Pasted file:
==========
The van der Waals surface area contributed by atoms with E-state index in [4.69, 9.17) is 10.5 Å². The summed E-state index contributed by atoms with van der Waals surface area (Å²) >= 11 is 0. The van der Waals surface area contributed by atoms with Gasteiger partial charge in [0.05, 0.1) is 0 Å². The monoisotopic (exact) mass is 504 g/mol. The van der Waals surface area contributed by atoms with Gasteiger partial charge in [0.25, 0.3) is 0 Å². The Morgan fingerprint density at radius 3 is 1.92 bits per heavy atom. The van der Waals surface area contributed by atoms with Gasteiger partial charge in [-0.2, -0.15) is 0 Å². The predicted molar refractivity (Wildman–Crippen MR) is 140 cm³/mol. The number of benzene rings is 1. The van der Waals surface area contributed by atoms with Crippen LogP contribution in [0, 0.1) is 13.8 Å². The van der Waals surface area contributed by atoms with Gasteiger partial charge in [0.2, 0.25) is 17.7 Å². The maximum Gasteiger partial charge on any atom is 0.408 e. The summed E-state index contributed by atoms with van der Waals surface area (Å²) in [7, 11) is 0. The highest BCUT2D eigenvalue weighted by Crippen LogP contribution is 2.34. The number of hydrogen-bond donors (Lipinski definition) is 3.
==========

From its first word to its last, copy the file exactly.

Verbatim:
The van der Waals surface area contributed by atoms with E-state index in [4.69, 9.17) is 10.5 Å². The summed E-state index contributed by atoms with van der Waals surface area (Å²) >= 11 is 0. The van der Waals surface area contributed by atoms with Gasteiger partial charge in [0.05, 0.1) is 0 Å². The monoisotopic (exact) mass is 504 g/mol. The van der Waals surface area contributed by atoms with Gasteiger partial charge in [0.25, 0.3) is 0 Å². The Morgan fingerprint density at radius 3 is 1.92 bits per heavy atom. The van der Waals surface area contributed by atoms with Gasteiger partial charge in [-0.2, -0.15) is 0 Å². The predicted molar refractivity (Wildman–Crippen MR) is 140 cm³/mol. The number of benzene rings is 1. The van der Waals surface area contributed by atoms with Crippen LogP contribution in [0, 0.1) is 13.8 Å². The van der Waals surface area contributed by atoms with Gasteiger partial charge in [0.2, 0.25) is 17.7 Å². The maximum Gasteiger partial charge on any atom is 0.408 e. The summed E-state index contributed by atoms with van der Waals surface area (Å²) in [7, 11) is 0. The highest BCUT2D eigenvalue weighted by Crippen LogP contribution is 2.34. The number of hydrogen-bond donors (Lipinski definition) is 3.